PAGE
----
I saved the best for last, the world building. Holy crap! I love everything about what they set up with a few minor nit picks (see spoilers). Much of what exists in the world is heavily based on real world lore, which fits nicely as one of the very many “hidden magic world” stories. As mentioned earlier, I love the magic system. While Doctor Strange is my favorite example of somatic components for D&D, the Ancient Magus Bride is my favorite example of using material components in spells. Each item they use in the spells and rituals has some symbolic meaning behind what they are attempting to accomplish. While the story progresses we are learning various aspects of the magical world along with the character. Even by the end of the season, magic is still mysterious without feeling like we’ve been cheated entirely out of an explanation. I was left with very few questions and they were more about the origin of certain things. My hope is that with future seasons we get more lore about the world and the origins of some characters.

From a 3000 foot view I adore this show. Its pacing is fast and manages to grab you by the face and not let go. I binged the entire show in two sittings and lost sleep over thinking about it and how to use it in my stories. I got invested in the well being of many of the characters, even the seasons main villain. With its few flaws I consider this show to be one of my favorites.

I have several other shows that I would like to do this kind of review for, but if there are any shows you think I should watch or review (maybe I’ve already seen it) make sure to leave a comment or tweet at me @your1_nightmare. I would love to hear about your experiences of this show and what you thought about it!


There are several elements of the plot that simply were not answered. Knowing there is a season 2 at some point in the future gives me some hope compared to when I believed this was all we got. This section I will also be airing some of my grievances of the show. These are all relatively minor and don’t have too much bearing on the plot, they are things that as a storyteller I desperately want to know.

Ainsworth’s Past

The explanation we get in the show is pretty bare bones. Which to a degree is understandable as Ainsworth doesn’t fully understand it either. We get that he once ate humans, was running from them to avoid it, and only remembers the color red. This is all before he met Lindel and started his training to become a Mage. Speaking of who was Lindel’s teacher? How on earth was Rahab wearing a lab coat if it was somewhere in the hundreds of years ago? What is going on with the Rahab character? It seems to have been quickly covered and discarded. Current theories state that Ainsworth is a Wendigo, which is an interesting theory to follow, but having a direct say from the creators would be a really nice thing to cover.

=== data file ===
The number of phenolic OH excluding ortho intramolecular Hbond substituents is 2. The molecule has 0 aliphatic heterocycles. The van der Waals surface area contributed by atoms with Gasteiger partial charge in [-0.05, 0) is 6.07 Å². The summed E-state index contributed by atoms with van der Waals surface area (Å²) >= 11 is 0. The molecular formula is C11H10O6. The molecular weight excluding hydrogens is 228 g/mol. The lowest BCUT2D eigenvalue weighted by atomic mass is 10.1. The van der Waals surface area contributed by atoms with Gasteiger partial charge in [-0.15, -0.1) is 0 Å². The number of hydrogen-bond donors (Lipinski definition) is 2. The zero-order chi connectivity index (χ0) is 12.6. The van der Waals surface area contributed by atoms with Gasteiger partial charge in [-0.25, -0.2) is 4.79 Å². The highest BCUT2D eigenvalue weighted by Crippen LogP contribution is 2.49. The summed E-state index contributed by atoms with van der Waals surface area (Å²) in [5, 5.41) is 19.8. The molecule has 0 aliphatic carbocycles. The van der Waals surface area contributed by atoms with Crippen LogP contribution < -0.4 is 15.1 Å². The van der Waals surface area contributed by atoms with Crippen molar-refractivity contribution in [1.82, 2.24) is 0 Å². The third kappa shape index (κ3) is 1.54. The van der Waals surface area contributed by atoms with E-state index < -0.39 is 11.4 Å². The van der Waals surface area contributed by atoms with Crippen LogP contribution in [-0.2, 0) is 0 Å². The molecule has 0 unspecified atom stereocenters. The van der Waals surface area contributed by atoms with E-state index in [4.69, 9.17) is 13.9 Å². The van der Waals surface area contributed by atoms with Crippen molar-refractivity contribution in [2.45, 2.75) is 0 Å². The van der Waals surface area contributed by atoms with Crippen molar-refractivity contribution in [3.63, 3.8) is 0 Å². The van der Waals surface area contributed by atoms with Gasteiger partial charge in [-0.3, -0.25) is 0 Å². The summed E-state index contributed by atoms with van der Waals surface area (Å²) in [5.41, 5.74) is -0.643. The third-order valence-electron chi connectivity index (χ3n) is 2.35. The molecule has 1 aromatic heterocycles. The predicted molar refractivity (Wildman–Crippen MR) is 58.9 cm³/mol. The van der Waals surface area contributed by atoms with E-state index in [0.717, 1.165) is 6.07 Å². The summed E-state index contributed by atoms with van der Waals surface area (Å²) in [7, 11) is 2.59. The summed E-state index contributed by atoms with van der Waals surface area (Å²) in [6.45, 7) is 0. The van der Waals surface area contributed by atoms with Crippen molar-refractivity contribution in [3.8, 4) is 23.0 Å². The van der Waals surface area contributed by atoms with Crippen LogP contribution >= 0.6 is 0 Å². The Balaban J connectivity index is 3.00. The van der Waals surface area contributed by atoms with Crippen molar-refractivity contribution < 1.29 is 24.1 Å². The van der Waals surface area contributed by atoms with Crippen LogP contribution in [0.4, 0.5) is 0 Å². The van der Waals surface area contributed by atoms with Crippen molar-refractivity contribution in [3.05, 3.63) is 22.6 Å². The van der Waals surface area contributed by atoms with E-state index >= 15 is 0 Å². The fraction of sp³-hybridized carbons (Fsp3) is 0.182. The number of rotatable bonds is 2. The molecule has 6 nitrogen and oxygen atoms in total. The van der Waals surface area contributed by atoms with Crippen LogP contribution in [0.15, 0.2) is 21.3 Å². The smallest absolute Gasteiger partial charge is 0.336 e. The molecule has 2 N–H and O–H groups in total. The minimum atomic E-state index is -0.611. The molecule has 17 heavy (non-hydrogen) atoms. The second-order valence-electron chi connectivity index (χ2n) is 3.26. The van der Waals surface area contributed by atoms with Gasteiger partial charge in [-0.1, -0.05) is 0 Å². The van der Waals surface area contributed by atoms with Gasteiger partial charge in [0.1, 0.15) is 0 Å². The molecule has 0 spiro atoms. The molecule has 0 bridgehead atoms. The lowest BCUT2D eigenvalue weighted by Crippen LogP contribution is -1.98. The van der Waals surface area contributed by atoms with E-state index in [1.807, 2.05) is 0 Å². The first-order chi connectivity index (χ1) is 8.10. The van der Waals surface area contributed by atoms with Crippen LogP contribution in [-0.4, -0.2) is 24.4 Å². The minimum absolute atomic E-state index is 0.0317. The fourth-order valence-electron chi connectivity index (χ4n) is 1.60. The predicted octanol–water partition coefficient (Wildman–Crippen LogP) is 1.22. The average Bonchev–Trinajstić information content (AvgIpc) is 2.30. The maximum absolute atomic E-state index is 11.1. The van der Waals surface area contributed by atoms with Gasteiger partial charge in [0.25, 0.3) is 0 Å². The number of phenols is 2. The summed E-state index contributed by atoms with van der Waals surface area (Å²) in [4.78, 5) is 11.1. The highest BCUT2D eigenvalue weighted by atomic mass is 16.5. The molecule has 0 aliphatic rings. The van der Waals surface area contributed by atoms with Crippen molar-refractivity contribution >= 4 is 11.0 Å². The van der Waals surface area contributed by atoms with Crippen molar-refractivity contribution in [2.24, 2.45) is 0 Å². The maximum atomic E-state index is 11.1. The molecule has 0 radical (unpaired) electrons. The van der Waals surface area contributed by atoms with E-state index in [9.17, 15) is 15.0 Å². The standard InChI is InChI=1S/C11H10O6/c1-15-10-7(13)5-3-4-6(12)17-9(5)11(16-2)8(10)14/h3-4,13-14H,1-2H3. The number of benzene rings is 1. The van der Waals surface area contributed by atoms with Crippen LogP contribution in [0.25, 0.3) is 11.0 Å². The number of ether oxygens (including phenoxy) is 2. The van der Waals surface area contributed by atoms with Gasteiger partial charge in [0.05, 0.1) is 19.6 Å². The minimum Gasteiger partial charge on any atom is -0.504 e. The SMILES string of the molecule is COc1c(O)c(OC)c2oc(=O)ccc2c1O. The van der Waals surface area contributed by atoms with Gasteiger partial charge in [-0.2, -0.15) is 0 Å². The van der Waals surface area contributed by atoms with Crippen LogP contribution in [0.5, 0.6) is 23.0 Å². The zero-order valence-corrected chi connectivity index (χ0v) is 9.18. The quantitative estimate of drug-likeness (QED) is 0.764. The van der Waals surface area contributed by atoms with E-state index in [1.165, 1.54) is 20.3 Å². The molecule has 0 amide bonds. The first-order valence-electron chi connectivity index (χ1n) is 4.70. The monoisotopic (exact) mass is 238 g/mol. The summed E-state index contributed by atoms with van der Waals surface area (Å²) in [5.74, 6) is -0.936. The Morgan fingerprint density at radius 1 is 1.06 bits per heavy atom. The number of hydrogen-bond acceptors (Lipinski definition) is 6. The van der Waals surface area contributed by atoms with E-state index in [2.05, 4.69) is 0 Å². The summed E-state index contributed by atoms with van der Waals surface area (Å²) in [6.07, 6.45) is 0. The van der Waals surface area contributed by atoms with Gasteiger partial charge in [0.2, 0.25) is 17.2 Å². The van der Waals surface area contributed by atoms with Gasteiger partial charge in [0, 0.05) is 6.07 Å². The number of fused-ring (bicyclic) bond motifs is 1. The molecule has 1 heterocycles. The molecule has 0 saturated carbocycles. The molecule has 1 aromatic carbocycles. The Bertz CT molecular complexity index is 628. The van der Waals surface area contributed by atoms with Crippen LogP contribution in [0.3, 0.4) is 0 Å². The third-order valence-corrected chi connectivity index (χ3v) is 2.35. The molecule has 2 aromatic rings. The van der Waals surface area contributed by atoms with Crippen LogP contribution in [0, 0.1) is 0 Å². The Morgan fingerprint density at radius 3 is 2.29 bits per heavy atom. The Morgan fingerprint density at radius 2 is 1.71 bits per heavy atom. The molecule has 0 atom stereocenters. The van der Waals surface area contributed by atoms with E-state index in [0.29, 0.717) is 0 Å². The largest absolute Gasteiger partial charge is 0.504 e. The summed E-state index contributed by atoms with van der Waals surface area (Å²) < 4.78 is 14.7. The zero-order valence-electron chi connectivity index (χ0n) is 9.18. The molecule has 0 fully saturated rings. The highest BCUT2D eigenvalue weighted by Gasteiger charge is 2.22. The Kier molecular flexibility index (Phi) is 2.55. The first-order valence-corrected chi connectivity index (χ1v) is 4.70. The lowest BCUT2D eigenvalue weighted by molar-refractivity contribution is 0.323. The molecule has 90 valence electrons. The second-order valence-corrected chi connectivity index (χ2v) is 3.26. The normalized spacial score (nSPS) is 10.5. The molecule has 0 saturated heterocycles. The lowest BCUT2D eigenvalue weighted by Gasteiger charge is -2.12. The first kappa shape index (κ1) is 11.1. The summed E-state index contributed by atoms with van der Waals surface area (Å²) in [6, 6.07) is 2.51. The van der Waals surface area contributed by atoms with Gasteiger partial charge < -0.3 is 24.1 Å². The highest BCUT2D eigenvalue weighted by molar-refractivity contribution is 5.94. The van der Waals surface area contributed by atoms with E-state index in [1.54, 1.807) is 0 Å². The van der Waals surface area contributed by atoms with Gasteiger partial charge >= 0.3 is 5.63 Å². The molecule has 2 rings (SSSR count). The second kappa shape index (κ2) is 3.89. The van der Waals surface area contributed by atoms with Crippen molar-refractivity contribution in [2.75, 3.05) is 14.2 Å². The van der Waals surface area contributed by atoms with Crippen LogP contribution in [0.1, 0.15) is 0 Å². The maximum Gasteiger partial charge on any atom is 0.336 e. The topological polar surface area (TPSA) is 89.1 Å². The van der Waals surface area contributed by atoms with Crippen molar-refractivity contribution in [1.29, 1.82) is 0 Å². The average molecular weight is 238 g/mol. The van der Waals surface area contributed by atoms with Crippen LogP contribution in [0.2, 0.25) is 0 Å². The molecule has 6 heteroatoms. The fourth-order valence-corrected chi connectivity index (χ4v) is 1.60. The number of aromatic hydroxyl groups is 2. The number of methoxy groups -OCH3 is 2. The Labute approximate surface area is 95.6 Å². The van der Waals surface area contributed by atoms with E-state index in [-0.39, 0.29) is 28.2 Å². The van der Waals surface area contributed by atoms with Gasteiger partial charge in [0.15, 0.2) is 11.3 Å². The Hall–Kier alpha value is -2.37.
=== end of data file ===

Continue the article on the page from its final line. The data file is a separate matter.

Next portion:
In more a more recent past, Ainsworth nearly performs a human sacrifice for Chise. This point seems pretty well forgotten about near the end of the series despite very little time passing. Having an explanation of how this is easily forgotten would have made the ending a bit more satisfying.


I love this villain. They are crazy but methodical in their own way. The part about these two that drives me crazy is who on earth Cartaphilus is and why he has a curse of immortality. There is a brief theory that he is one of the individuals who threw stones at Jesus near his execution and for that was cursed. However that is stated by Joseph and not Cartaphilus himself, so the real reason is unknown.

Ashen Eyes

I am all for malevolent beings that cause all sorts of problems in the world. He listens to exact wording and plays games with people to watch them suffer. As a villain he creates some interesting conflict on a per episode basis. My issues with him come down to the inconsistent nature of when he shows up. He seems to randomly appear and have relationships with characters without any context. His existence feels flat in the world for when the writers want some crazy old magic to show up and cause problems. What he is, is also a mystery. Its assumed he is a faerie but we already know that sorcerers exist as well. He isn’t a mage because he shows clear disdain for them. This character is a wild card and I want more information about him.

Chise’s Father and Brother

A problem I seem to be having with recent media is the lack of parental information. For instance, the current Star Wars trilogy (Force Awakens and The Last Jedi) seem to create some plot point about who the parents are and have a villain basically blow off the entire idea. In this case my issue is the question of why Chise’s father decided to abandon her mother and her. While Joseph (much like Kylo) says he abandoned her and her mother because he couldn’t stand to protect them any longer, I don’t believe it for a second. There is a crucial moment in the series that shows Chise’s father looking out to the balcony to see one of the creatures that up to this point have been after Chise. He had shown no signs of wanting to abandon them up until that point and even looked as if he wanted to take Chise with him. Something is going on here and we desperately need some closure on this.